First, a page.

Differences Between Asiago and Provolone
No matter the similarities between asiago and provolone, they are their own products in their own right, with unique characteristics to account for the next time you want to use either cheese:
- Ageing Times – Though asiago and provolone have both old and young varieties, the amount of time that those varieties are aged differs, with asiago ageing less than provolone. On the other hand, older asiago is often aged for years, while old provolone is only aged for a minimum of 4 months.
- Cheese Making Process – As far as cheese goes, asiago undergoes a fairly traditional and universal process to be made. Whole cow’s milk is separated in curds and then brined until it age dries. Provolone is less typical in its making process, undergoing spinning or pasta filata to develop a certain elasticity before it is then aged. These differences in the core cheese-making process of asiago and provolone produce different results.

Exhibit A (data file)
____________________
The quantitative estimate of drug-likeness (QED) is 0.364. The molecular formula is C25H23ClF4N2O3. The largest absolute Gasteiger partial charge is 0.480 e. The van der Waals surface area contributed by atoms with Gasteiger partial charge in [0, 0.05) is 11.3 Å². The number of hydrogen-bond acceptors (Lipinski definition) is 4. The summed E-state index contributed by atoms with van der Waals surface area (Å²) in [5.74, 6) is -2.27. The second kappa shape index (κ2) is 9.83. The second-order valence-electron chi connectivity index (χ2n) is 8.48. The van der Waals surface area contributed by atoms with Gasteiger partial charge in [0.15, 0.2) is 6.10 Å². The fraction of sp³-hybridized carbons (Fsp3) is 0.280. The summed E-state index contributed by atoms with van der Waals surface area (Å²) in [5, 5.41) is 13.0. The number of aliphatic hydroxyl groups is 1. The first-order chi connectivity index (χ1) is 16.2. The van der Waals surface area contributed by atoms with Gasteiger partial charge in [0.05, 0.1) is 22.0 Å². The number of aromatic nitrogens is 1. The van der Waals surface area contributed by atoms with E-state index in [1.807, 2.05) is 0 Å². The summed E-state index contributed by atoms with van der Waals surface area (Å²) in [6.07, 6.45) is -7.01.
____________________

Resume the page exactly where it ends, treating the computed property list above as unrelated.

- Texture – Even when provolone has been aged, the fact that it is a spun cheese with elasticity kneaded into it means that it maintains a creamy texture for the most part. However, as asiago ages, it becomes grittier, resembling parmesan cheese.
Asiago vs Provolone: Which Wins?
If you had to pick one or the other, which cheese would you vote for? It’s asiago vs provolone, but where are you voting?
Do You Prefer Asiago or Provolone?
Asiago and Provolone FAQs
If you have further questions about asiago, provolone and how they differ then check out these FAQs:
Although Italians would curse us for saying this, cheddar is probably the most widely available alternative to provolone in the UK.
The name of the cheese is actually where the cheese is from. It is from the Asiago plateau in the Veneto hills of Northern Italy.
Acacia may be a freelance writer by day, but they are a food fanatic by night. They are always trying out new recipes or finding different ways to elevate classical dishes. But their biggest culinary aim is to educate others on the basics of the kitchen so that they too can enjoy delicious food.